Utahns strongly approve of voluntary prayers in public school classrooms, at special events, football games, graduation ceremonies and the like. They don't much like what the American Civil Liberties Union is doing in Utah, but they also don't like Gov. Norm Bangerter's idea of spending state tax dollars to defend prayer in schools, the latest Deseret News/KSL-TV poll shows.
The ACLU has sued two school districts, their superintendents and others for allowing prayer at high school graduations.Bangerter has suggested that the Legislature may want to allocate a relatively small amount, like $100,000, to help defray legal costs in fighting those suits. He believes there should be voluntary prayer in schools in some cases.
However, since the governor took that stand a number of private attorneys have come forward offering their services free to the school districts, aides to the governor say. So it is uncertain if any specific appropriation will be sought in January's Legislature to pay school legal fees.
Considering the strong support forschool prayer, it's a bit of a surprise that Utahns don't want to spend tax dollars on the lawsuits.
Pollster Dan Jones & Associates found that only 39 percent of Utahns agree with Bangerter's position that state funds should be used to fight ACLU lawsuits filed against school districts over the prayer issue.
A majority - 53 percent - think the governor is wrong to spend state funds on the lawsuits.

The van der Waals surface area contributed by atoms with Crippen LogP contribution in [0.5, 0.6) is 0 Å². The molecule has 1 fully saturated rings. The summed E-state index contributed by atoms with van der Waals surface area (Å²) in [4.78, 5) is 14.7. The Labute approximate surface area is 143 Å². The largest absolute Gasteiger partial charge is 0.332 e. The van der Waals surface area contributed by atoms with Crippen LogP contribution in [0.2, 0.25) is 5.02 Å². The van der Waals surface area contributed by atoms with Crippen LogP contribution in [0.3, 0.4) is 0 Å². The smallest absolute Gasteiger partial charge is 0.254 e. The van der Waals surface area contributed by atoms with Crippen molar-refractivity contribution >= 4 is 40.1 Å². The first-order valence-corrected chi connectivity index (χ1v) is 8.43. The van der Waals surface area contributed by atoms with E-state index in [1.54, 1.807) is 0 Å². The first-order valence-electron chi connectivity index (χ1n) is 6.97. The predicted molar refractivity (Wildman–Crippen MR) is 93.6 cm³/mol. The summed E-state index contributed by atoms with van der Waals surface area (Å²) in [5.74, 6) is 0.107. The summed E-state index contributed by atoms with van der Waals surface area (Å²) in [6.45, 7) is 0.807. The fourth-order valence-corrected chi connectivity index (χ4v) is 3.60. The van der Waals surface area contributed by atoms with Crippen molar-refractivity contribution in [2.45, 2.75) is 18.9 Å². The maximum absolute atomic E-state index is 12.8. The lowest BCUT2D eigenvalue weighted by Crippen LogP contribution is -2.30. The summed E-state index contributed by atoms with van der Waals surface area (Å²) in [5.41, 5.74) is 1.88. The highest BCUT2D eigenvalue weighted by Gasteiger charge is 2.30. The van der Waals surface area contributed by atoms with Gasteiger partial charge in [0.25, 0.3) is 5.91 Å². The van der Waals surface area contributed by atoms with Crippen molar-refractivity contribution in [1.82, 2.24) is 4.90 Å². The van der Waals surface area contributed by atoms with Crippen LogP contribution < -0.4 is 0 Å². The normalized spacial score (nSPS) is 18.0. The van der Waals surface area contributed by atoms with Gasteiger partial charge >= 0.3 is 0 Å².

While Utahns don't want to spend state money on law suits, they believe prayer belongs in the schools. Only 26 percent of Utahns believe that public prayer has no place in the schools - basically the ACLU's opinion.
Seventy-two percent said prayer does belong in the schools, with 76 percent saying multidenominational, voluntary prayer should be allowed in classrooms. Jones found that 70 percent agree that prayers should be allowed at special events like football games, club meetings or graduations, but that voluntary prayer isn't appropriate in regular classroom settings.
The ACLU has been in the news not only for its lawsuits against school prayer, but also over its suits involving forced double-bunking at the Utah State Prison.
In the context of the school prayer matter, however, 59 percent disapprove of the job the civil liberties group is doing. Only 25 percent approve of the ACLU's job, while 16 percent didn't have an opinion, Jones found.
"That doesn't surprise me," said Michele Parish-Pixler, executive director of the Utah chapter of the ACLU. "The ACLU always defends the minority's viewpoint. It is unlikely the majority will ever empathize with our work.
"It takes a high degree of intelligence and moral reasoning to understand what we do - basically defend people's rights under the Constitution regardless of popular sentiment," she said.
The fact that only 16 percent don't have an opinion of the ACLU's job performance tells Parish-Pixler "that at least we're getting our message out and people are hearing it, whether they like it personally or not."
Do you agree or disagree with the following statements about prayer in schools?
Strongly Somewhat Somewhat Strongly Don't
agree agree disagree disagree know
Prayer has no place in schools 15% 11% 21% 51% 2%
Prayer allowed in classrooms 47% 29% 8% 13% 2%
No classroom prayer, but prayer
at special events 38% 32% 13% 15% 2%
Sample size: 900; margin of error plus or minus 3.2%